Running – Training principles & injury prevention

As an Osteopath who has worked with many competitive and recreational runners over the years, I’ve come to recognise some of the most common causes of injuries:

  • Overload: Increasing training too rapidly or training at too high a volume.
  • Poor recovery: Inadequate rest, sleep or nutrition.
  • Biomechanics: A huge can of worms!
  • Other: Possibly a can and possibly a worm, but not yet clear.

In this article, I’ll be examining Overload and Recovery because that’s where things are most clear and where we can advise most accurately.

By following correct training principles, I believe that we can prevent most running injuries.

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Overuse Injuries

With Run Melbourne only 3 weeks away, here at Melbourne Osteopathy Sports Injury Centre, our team is hard at work keeping people moving in the right direction to meet their goals for this event. Many of the more common complaints rearing their head at this time in a runner’s build are those known as overuse injuries.

Run Melbourne

Overuse injuries occur at the musculotendinous junction – the area of muscle where it becomes tendinous and generally attaches to a bone. In most instances, overuse injuries affect tendons and occur when the load from exercise is too great for the body to adapt and repair in time for the next workout. Read more

Pilates is Your Body’s Best Insurance Policy

A great article posted on the mypilatesinfo.com website earlier this year offers a great explanation of exactly what Pilates is and how it can be used to keep your body strong and healthy and prevent all the unnecessary wear and tear on joints that can occur when your muscles become unbalanced.Studio Pilates

Pilates is about strengthening your core. But the point of creating and maintaining a strong core isn’t just so you can do more advanced Pilates work. The goal is to have a strong core and proper alignment so your body functions properly and you can do all those activities you love for the rest of your life.

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The Melbourne Marathon Festival…Are You Competing?

With under five weeks to go until the annual Melbourne Marathon, the biggest marathon in Australia, an increasing number of Melbournians are now out and about running.

With a large selection of event choices available, all the way from the full 42km run to a 3km walk, it’s easy to see how this event has gone from just 2000 competitors in 1978, to over 35,000 in more recent years.

Coming across these people whilst running around the “Tan” or along the Yarra River, I often wonder what sort of training they are doing to prepare themselves for the event? And are they complementing their running with some sort of strength and stability training?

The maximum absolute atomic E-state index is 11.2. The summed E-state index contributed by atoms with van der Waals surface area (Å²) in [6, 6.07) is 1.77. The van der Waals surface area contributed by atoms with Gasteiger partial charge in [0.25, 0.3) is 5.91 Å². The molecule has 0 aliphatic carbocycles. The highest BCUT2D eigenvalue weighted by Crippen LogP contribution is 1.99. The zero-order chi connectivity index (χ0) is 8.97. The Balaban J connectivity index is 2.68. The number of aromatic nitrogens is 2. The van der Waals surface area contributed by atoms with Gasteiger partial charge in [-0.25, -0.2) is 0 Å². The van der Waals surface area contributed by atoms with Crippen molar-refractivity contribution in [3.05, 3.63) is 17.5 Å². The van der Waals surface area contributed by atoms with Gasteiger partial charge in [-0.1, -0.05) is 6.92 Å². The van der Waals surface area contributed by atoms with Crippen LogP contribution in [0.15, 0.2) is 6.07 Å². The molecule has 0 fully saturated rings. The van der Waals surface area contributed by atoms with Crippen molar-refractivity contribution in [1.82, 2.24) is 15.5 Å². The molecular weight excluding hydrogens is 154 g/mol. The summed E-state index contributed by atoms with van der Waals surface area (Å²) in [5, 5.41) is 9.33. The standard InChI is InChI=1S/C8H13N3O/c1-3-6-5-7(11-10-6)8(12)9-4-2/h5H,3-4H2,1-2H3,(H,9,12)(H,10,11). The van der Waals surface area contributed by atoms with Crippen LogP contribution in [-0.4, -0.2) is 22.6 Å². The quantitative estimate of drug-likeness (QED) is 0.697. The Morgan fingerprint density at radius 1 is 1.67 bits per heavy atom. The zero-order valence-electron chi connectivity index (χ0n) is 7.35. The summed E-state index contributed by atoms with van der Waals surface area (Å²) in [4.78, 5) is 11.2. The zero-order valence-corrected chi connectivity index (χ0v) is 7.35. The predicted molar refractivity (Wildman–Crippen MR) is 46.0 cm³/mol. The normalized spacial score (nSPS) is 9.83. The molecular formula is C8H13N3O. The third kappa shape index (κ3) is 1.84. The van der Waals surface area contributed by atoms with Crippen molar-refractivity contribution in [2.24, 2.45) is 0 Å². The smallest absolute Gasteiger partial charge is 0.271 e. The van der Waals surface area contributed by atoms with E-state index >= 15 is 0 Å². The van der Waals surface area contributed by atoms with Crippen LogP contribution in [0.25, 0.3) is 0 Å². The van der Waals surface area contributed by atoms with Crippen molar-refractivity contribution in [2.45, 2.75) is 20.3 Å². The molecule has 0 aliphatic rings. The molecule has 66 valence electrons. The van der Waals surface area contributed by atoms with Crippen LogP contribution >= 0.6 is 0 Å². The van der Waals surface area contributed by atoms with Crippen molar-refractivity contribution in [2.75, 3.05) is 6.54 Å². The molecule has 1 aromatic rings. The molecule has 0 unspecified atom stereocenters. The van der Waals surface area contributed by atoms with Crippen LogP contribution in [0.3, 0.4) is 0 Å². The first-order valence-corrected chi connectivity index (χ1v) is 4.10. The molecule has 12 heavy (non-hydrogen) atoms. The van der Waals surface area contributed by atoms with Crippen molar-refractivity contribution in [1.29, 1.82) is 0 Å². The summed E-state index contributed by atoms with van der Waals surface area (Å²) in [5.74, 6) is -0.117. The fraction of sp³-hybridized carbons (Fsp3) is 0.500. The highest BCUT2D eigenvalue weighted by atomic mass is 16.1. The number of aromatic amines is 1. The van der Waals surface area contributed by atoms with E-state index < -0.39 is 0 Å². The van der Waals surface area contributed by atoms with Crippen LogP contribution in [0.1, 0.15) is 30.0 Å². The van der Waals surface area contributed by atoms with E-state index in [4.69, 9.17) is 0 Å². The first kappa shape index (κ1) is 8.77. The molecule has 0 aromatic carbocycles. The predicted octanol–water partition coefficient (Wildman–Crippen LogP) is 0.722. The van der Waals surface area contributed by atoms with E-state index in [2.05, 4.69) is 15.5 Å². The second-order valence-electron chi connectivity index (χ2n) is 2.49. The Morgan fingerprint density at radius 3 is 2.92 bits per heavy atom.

Marathon (edited) Read more

Running-Induced Fatigue and Core Endurance

Recent Articles with Dr Brendan O’Loughlin

Kinematic changes during running-induced fatigue and relations with core endurance in novice runners

This study aimed to investigate kinematic (movement) changes experienced during running-induced fatigue. Further, the study examined relations between kinematic changes and core endurance. The study included 17 participants which isn’t a very large sample group, however it did produce some interesting findings.

You can access the article via PubMed at the link below:

http://www.ncbi.nlm.nih.gov/pubmed/23790535

Mo Farah running with upright posture compared to Hayle Ibrahimov with trunk flexion.

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Triathlon Time Trial Series: Part 1 – Differences Between Cycling and Triathlon Time Trials

Bicycle time trailing in Triathlon and Road Cycling are quite distinct. The main difference is that in a triathlon you need to jump off the bike and run after the cycling leg, whilst after a fast road cycling time trial, you should probably be too fatigued to walk, let alone run, afterwards. You can read some other informative posts on running and triathlon warm-up routines on our blog too.

The intensity of the cycle effort needs to be less for a given distance in a triathlon compared to a cycling time trial. The position on the bike also needs to be different to account for correct running posture and the different muscles required. Despite these facts, plenty of triathletes set up their time trial bikes with little distinguishing features from a traditional road cycling time trial position.

 

Relaxed vs. Aggressive Bicycle Position Read more

The Recovery Phase of Training

It is now the off season for triathlon in the southern hemisphere. This is otherwise known as the transition or recovery phase of training. For the large majority of triathletes this means it’s time to rejuvenate and recover both physically and mentally. No matter when your key races occur (whether it be Cairns in June or Shepparton in Nov), the recovery phase is an essential part of any training program. For those who commenced racing in October and have continued through to March, it has been a long road. Here are my 8 tips for the triathlon recovery phase. These tips refer to triathlon however they can be adopted by anyone competing in individual swimming, cycling or running or team sports that require a large amount of commitment.

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